519bogs1ivl._sx330_bo1,204,203,200_How to Build a Girl by Caitlin Moran. After she shames herself on local TV, 14-year-old Johanna Morgan reinvents herself as Dolly Wilde–a fast-talking, hard-drinking Gothic hero and full-time Lady Sex Adventurer. Watching Johanna stumble through her rebirth into a plucky more confident version of herself made me look back fondly (and lets be honest, not that fondly) on my high school years. Trying to re-brand yourself, whether it be with new fish net stockings, a streak of pink in your hair, or a new favorite band, is a rough process. How to Build A Girl highlights how surface level all of these additions are, and asks the question, how far will one really go to re-imagine themselves? I found myself wanting to hug the pivotal character Johanna, and tell her it gets better, if not by action, then by time. It seems like even if she’s struggling, Johanna is a character you find yourself egging on, and even being somewhat jealous of at times.

The Trauma Cleaner by Sarah Krasnostein.  I brought this book on vacation thinking I’d enjoy a pulpy novel about crime scene clean up. I’m a true crime fan myself, and my interest in forensic science has led me down an interesting path in terms of books in the past year. This book turned out to be the opposite of pulp, and had very little to do with crime scene clean up after all. Sandra Pankhurst is a titan in the industry of Specialized Trauma Cleaning, she does her job and she does it well. Before she began professionally cleaning up their traumas, she experienced her own. First, as a little boy, raised in violence and excluded from the family home. Then as a husband and father, drag queen, gender reassignment patient, sex worker, small businesswoman, and trophy wife. The true life story of Sandra left me wounded in ways I didn’t expect. In a world that profits of making jokes of hoarders and death, this book, and Sandra, treat these people with dignity. She bags up their postcards, their books, their recipe cards tucked into binders, and saves them from the despair of dirt and mold. She returns them to their family, and gives the people effected by it hope to start their life over. She never once jokes at their expense, or teases them for their situation behind closed doors. After going through such a violent and unforgiving life, Sandra shows grace and humility, mixed in with grit and sarcasm I find comforting.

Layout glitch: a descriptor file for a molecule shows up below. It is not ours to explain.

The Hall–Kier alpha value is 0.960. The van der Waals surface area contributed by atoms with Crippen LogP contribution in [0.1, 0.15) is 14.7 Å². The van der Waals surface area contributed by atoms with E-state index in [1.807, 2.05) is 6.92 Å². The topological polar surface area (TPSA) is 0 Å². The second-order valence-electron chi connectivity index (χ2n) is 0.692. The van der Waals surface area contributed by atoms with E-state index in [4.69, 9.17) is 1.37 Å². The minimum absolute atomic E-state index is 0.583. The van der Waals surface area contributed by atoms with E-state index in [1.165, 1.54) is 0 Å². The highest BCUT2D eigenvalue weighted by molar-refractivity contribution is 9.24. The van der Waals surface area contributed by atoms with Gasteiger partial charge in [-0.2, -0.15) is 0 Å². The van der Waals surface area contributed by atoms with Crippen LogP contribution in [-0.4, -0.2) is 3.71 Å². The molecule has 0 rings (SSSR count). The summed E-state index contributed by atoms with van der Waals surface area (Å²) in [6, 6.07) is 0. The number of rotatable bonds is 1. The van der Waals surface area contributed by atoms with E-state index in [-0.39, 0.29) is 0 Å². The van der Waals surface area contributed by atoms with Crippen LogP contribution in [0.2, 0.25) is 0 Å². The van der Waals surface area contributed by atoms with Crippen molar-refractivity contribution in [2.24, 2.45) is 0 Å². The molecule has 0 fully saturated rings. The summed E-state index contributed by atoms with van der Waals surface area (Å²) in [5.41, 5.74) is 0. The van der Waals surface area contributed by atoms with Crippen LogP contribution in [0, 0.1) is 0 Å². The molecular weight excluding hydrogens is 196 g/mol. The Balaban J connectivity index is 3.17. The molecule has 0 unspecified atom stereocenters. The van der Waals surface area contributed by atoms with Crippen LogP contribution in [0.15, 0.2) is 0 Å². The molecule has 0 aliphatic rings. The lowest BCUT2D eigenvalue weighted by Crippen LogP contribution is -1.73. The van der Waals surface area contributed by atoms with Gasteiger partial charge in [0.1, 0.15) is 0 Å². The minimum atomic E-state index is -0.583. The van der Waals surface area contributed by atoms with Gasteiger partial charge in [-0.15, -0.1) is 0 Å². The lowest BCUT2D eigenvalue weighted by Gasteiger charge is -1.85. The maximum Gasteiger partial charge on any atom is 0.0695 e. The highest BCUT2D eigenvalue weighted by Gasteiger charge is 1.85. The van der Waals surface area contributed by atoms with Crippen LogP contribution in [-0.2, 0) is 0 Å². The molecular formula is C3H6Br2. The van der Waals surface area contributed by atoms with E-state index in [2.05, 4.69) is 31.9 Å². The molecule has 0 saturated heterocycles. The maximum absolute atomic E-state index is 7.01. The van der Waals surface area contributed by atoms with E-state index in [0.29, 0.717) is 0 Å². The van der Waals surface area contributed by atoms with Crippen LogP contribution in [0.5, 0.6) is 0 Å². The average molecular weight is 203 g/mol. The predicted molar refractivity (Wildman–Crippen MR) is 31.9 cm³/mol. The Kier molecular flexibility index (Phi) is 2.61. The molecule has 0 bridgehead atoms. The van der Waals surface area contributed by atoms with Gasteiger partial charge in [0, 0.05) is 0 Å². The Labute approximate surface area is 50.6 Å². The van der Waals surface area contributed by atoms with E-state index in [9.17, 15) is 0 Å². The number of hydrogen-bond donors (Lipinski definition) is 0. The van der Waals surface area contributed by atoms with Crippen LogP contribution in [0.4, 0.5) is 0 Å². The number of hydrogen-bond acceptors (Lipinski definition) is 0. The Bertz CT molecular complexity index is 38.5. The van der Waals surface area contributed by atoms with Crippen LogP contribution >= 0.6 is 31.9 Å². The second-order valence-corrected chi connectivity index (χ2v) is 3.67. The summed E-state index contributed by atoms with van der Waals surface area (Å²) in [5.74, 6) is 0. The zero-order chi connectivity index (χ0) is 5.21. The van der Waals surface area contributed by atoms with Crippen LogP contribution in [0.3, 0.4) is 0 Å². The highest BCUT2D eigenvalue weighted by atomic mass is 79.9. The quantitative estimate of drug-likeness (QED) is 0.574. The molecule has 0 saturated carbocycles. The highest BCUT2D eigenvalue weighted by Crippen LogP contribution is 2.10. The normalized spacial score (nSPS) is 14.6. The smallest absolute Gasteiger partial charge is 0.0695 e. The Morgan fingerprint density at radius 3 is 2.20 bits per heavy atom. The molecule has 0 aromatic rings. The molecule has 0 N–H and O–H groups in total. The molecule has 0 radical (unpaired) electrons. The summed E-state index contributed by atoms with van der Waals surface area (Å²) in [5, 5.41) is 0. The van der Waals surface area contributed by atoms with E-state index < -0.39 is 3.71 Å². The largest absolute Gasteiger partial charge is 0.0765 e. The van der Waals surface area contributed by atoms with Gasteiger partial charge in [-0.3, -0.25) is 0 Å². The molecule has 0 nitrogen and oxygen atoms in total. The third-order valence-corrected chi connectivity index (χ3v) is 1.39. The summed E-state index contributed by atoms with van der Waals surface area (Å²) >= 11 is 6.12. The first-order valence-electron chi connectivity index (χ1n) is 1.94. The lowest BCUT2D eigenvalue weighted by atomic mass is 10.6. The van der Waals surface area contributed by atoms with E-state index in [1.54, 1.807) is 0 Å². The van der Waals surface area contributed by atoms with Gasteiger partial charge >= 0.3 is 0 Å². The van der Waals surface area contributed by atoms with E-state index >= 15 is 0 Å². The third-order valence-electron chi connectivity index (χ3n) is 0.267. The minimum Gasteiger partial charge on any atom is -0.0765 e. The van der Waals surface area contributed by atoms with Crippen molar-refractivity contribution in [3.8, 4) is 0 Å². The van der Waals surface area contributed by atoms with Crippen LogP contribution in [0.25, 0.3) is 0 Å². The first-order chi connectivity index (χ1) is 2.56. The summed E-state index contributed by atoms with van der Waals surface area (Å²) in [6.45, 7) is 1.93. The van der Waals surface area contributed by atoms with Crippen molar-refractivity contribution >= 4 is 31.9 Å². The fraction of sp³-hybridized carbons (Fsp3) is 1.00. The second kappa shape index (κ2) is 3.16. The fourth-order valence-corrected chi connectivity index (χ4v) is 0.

51cbsqw0cbl._sx331_bo1,204,203,200_Annihilation by Jeff VanderMeer.  If you’re looking for a strange, otherworldly novel, that expands into two more books, then the Southern Reach trilogy is for you.  A group of female scientists, ignoring the high mortality rate of the previous missions, travels into an area only known as “Area X” to research a strange phenomenon.  Their mission is to map the terrain, record all observations of their surroundings and of one another, and, above all, avoid being contaminated by Area X itself.  The narrator, the biologist of the group,  is a strange and difficult character to get a hold on. You don’t know her motives until they uncover themselves, slowly and methodically throughout the text. She seems driven by knowledge and the unknown alone, until it’s revealed that she had a husband who also went into the reach, but who came back strange and unrecognizable. I think one of my favorite parts of this character is that she’s not a broken record throughout the story. She doesn’t repeat over and over her need to find her husband in the Reach, if anything, she loses that goal almost immediately. Her goals become more abstract, her position as a narrator is unreliable at best, which makes her all the more interesting.

Some other books with strong female protagonists worth checking out: The Hunger Games by Suzanne Collins, Postmortem by Patricia Cornwell, Little Women by Louise May Alcott, The Girl With the Dragon Tattoo by Steig Larsson, Anne of Green Gables by L.M. Montgomery, Daughter of Fortune by Isabel Allende, A Wrinkle in Time by Madeleine L’Engle.